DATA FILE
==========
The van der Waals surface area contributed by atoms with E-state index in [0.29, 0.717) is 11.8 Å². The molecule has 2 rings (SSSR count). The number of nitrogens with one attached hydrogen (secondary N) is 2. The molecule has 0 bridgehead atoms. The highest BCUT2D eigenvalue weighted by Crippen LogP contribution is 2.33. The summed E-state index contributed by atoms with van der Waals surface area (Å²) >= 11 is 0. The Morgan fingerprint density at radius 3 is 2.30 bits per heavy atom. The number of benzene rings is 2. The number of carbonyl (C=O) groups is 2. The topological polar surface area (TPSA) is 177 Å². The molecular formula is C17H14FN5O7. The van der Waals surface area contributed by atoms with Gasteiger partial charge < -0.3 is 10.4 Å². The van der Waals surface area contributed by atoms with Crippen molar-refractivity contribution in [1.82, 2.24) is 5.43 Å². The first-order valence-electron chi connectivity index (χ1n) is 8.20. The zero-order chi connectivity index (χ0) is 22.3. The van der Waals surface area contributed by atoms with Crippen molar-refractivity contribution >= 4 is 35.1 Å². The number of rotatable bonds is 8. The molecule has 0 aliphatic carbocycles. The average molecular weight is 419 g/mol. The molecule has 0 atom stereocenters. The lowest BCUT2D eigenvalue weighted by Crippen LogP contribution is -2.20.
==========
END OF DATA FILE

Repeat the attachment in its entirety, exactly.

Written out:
The van der Waals surface area contributed by atoms with E-state index in [0.29, 0.717) is 11.8 Å². The molecule has 2 rings (SSSR count). The number of nitrogens with one attached hydrogen (secondary N) is 2. The molecule has 0 bridgehead atoms. The highest BCUT2D eigenvalue weighted by Crippen LogP contribution is 2.33. The summed E-state index contributed by atoms with van der Waals surface area (Å²) >= 11 is 0. The Morgan fingerprint density at radius 3 is 2.30 bits per heavy atom. The number of benzene rings is 2. The number of carbonyl (C=O) groups is 2. The topological polar surface area (TPSA) is 177 Å². The molecular formula is C17H14FN5O7. The van der Waals surface area contributed by atoms with Gasteiger partial charge < -0.3 is 10.4 Å². The van der Waals surface area contributed by atoms with Crippen molar-refractivity contribution in [1.82, 2.24) is 5.43 Å². The first-order valence-electron chi connectivity index (χ1n) is 8.20. The zero-order chi connectivity index (χ0) is 22.3. The van der Waals surface area contributed by atoms with Crippen molar-refractivity contribution >= 4 is 35.1 Å². The number of rotatable bonds is 8. The molecule has 0 aliphatic carbocycles. The average molecular weight is 419 g/mol. The molecule has 0 atom stereocenters. The lowest BCUT2D eigenvalue weighted by Crippen LogP contribution is -2.20.